One area where McFadden can provide a significant lift is as a pass catcher. As we’ve seen through the first two weeks of camp, JaMarcus has worked hard on knowing his check downs. It seems one lesson he did manage to learn from the sidelines last year is that 3rd-and-5 is a heck of a lot better than 3rd-and-10.
D-Mac will have to continue to serve as a dual threat, if only to keep Russell alive. The good news is that his ability to motion to the slot and get isolated against a linebacker should give Kiffin’s offense an element of versatility that he didn’t have last year.
McFadden will have to monitor his ball safety, as he’s been plagued by fumbling issues over the years. The depth of this year’s squad is impressive, with Michael Bush, a former Heisman candidate, relegated to special-teams work.
The good news is that if someone does go down, insurance, thy name is Bush.
The other Justin in the backfield showed that he can provide a lead block, pick up a blitz, and run a wheel route. Between Griffith and O’Neal, the Raiders are set at the fullback position.
In fact, there’s a strong chance that the Raider’s offense will use more two-back sets this year. With depth at wide receiver an issue, and the pass-catching ability of TE Zach Miller something the team wants to highlight, it’s possible the fullback will be featured as a sixth offensive lineman more often.
Projected Starter: Zach Miller
Depth: John Madsen, Tony Stewart
Take heart, Raider Nation, the legacy of pass-catching tight ends is secure in the hands of Zach Miller. From Casper to Christensen, Oakland has been blessed with talented receivers at the position. Miller is no exception.
In fact, his only blemish is that he’s every bit the capable blocker, forcing the coaching staff to use his skills to help pick up the slack on the line. John Madsen remains a vertical threat, but not much of a blocker, so expect two-tight-end sets to include the burly Stewart.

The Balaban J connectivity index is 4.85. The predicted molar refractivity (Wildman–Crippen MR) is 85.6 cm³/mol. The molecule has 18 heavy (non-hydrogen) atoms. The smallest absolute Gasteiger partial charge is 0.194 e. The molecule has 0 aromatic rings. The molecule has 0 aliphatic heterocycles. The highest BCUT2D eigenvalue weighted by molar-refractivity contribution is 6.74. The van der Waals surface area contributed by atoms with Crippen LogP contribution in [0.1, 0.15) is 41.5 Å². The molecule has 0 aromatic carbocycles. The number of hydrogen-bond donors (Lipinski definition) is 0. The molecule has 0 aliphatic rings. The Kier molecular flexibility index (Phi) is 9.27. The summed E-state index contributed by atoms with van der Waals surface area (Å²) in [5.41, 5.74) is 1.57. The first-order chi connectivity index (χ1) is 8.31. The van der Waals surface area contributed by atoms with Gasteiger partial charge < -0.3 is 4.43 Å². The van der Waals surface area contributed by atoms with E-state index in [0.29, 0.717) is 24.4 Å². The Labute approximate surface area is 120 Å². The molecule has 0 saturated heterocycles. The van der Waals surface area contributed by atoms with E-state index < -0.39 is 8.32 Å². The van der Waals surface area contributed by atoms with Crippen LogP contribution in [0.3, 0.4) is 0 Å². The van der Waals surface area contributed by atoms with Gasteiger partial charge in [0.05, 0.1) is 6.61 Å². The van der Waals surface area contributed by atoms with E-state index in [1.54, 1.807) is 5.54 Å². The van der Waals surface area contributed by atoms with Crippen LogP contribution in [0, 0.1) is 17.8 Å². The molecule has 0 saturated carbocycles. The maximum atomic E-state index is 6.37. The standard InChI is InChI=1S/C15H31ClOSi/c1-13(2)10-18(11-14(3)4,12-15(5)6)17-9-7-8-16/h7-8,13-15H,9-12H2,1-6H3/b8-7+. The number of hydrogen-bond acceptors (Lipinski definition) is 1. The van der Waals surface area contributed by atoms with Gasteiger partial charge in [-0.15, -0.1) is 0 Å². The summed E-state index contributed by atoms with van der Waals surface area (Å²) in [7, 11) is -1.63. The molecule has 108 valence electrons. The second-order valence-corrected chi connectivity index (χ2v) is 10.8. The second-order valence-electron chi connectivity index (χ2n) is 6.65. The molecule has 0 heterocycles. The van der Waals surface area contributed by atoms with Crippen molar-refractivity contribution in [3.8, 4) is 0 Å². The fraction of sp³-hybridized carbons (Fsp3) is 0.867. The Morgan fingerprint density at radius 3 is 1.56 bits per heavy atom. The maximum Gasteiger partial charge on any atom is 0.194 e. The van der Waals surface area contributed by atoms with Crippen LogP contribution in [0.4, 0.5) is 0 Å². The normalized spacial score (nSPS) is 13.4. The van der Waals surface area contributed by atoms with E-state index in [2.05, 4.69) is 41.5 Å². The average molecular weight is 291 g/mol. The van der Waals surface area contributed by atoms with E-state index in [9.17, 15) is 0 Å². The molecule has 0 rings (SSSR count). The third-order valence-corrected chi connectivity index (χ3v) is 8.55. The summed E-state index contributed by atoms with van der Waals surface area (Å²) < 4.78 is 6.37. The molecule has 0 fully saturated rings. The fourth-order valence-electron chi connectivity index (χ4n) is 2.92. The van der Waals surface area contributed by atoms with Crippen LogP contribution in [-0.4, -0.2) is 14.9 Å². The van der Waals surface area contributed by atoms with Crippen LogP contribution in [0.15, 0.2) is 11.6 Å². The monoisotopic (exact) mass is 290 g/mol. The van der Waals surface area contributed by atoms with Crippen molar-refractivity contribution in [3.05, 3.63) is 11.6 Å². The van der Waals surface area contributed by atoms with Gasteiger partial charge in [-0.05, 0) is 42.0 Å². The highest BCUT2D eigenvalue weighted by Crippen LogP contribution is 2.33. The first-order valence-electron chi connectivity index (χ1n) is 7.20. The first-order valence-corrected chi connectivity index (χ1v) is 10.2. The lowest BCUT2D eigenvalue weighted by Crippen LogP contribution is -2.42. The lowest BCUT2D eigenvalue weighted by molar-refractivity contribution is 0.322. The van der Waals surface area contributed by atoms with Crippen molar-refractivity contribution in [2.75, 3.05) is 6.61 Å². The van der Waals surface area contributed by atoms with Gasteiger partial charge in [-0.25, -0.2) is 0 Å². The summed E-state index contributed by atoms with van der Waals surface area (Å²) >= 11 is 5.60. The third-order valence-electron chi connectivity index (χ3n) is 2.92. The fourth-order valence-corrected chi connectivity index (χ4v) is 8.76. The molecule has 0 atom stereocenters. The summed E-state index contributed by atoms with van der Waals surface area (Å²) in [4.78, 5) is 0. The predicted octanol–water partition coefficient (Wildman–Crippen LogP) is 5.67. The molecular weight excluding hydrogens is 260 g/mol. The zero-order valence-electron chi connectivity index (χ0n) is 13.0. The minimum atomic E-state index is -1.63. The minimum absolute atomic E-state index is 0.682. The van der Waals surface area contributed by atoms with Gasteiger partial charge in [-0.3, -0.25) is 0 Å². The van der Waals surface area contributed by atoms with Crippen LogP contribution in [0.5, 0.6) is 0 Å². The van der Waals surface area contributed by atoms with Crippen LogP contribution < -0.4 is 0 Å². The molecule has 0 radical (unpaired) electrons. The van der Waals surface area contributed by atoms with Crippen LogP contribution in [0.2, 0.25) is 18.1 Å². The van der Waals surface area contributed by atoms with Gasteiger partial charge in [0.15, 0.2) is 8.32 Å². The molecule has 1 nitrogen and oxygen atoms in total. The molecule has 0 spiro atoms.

The key will be getting Miller off the line and into the pattern, in order to provide a capable set of hands for Russell (see fullbacks above). It’s easy to envision Miller with a 70-catch season, as JaMarcus continues to settle into progressions.
Projected Starters: Ronald Curry, Javon Walker
Depth: Drew Carter, Todd Watkins, Johnnie Lee Higgins
Somebody has to step up from this group, right? Hello? Anyone?
Don’t kid yourself, this is a real problem for Oakland. Ronald Curry looks like the best of the bunch, but he has had two serious leg injuries. He has looked solid, if unspectacular in camp, but every time he takes a hit the Nation holds its collective breath.
Javon Walker is in many ways one of the saddest people in football and may not make it out of Napa. He hasn’t been the same since the tragic shooting two years ago. His escapades in Las Vegas this past summer are troubling, and the recent retirement talk is proof that he’s in a bad place.
Truthfully someone should send him to Hawaii for a week to get away from football, clear his head, and decide his future.
But that’s just not the NFL way, so instead, he’ll remain the one drama in camp right up until he takes the field against Denver on Monday night.
Drew Carter has looked like he wants to win a job this summer, and he just might. The question remains: Was last year a harbinger of things to come or a flash in the pan?
He has the size and speed to make a difference and, by the looks of things, he’ll be given every opportunity to. The only true surprise in camp so far has been the play of former BYU stand out, Todd Watkins.
He’s caught everything thrown his way, he’s shown good speed, and he’s made plays. The rest of the group is a collection of McFoys, Shields, Hollands, and Higgins, and with the suspect injury-history of the starters, that’s got to keep Kiffin up at night.
Projected Starters: Derrick Burgess, Tommy Kelly, Gerard Warren, Jay Richardson
Depth: Greg Spires, Kalimba Edwards, Josh Shaw, Terdell Sands, William Joseph